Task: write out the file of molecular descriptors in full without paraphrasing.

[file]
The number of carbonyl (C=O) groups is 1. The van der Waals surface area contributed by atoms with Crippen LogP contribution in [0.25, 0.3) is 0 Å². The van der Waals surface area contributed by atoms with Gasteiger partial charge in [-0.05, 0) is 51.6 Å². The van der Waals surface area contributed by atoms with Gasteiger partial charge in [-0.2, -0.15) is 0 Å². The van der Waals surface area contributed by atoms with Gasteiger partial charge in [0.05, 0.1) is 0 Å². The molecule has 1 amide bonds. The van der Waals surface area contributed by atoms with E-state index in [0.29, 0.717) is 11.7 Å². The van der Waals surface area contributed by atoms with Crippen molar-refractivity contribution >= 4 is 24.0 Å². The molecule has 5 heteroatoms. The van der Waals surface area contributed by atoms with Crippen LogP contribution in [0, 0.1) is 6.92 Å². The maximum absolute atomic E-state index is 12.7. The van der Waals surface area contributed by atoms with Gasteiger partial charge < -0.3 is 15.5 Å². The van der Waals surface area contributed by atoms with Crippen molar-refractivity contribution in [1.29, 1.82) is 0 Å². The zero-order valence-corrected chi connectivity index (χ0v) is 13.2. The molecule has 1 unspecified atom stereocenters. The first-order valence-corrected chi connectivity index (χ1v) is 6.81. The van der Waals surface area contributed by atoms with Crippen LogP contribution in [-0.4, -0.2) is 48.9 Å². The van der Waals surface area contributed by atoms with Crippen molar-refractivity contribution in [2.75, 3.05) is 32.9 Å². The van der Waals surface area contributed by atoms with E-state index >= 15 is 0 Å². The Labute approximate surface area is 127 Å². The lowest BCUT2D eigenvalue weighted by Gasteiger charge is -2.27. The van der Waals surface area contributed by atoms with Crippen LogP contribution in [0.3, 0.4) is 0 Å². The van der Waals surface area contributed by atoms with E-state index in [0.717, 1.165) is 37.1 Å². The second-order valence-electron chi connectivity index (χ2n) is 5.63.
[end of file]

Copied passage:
The number of carbonyl (C=O) groups is 1. The van der Waals surface area contributed by atoms with Crippen LogP contribution in [0.25, 0.3) is 0 Å². The van der Waals surface area contributed by atoms with Gasteiger partial charge in [-0.05, 0) is 51.6 Å². The van der Waals surface area contributed by atoms with Gasteiger partial charge in [-0.2, -0.15) is 0 Å². The van der Waals surface area contributed by atoms with Gasteiger partial charge in [0.05, 0.1) is 0 Å². The molecule has 1 amide bonds. The van der Waals surface area contributed by atoms with E-state index in [0.29, 0.717) is 11.7 Å². The van der Waals surface area contributed by atoms with Crippen molar-refractivity contribution >= 4 is 24.0 Å². The molecule has 5 heteroatoms. The van der Waals surface area contributed by atoms with Crippen LogP contribution in [0, 0.1) is 6.92 Å². The maximum absolute atomic E-state index is 12.7. The van der Waals surface area contributed by atoms with Gasteiger partial charge < -0.3 is 15.5 Å². The van der Waals surface area contributed by atoms with Crippen molar-refractivity contribution in [1.29, 1.82) is 0 Å². The zero-order valence-corrected chi connectivity index (χ0v) is 13.2. The molecule has 1 unspecified atom stereocenters. The first-order valence-corrected chi connectivity index (χ1v) is 6.81. The van der Waals surface area contributed by atoms with Crippen LogP contribution in [-0.4, -0.2) is 48.9 Å². The van der Waals surface area contributed by atoms with Crippen molar-refractivity contribution in [2.75, 3.05) is 32.9 Å². The van der Waals surface area contributed by atoms with E-state index >= 15 is 0 Å². The Labute approximate surface area is 127 Å². The lowest BCUT2D eigenvalue weighted by Gasteiger charge is -2.27. The van der Waals surface area contributed by atoms with Crippen LogP contribution in [0.3, 0.4) is 0 Å². The van der Waals surface area contributed by atoms with E-state index in [0.717, 1.165) is 37.1 Å². The second-order valence-electron chi connectivity index (χ2n) is 5.63.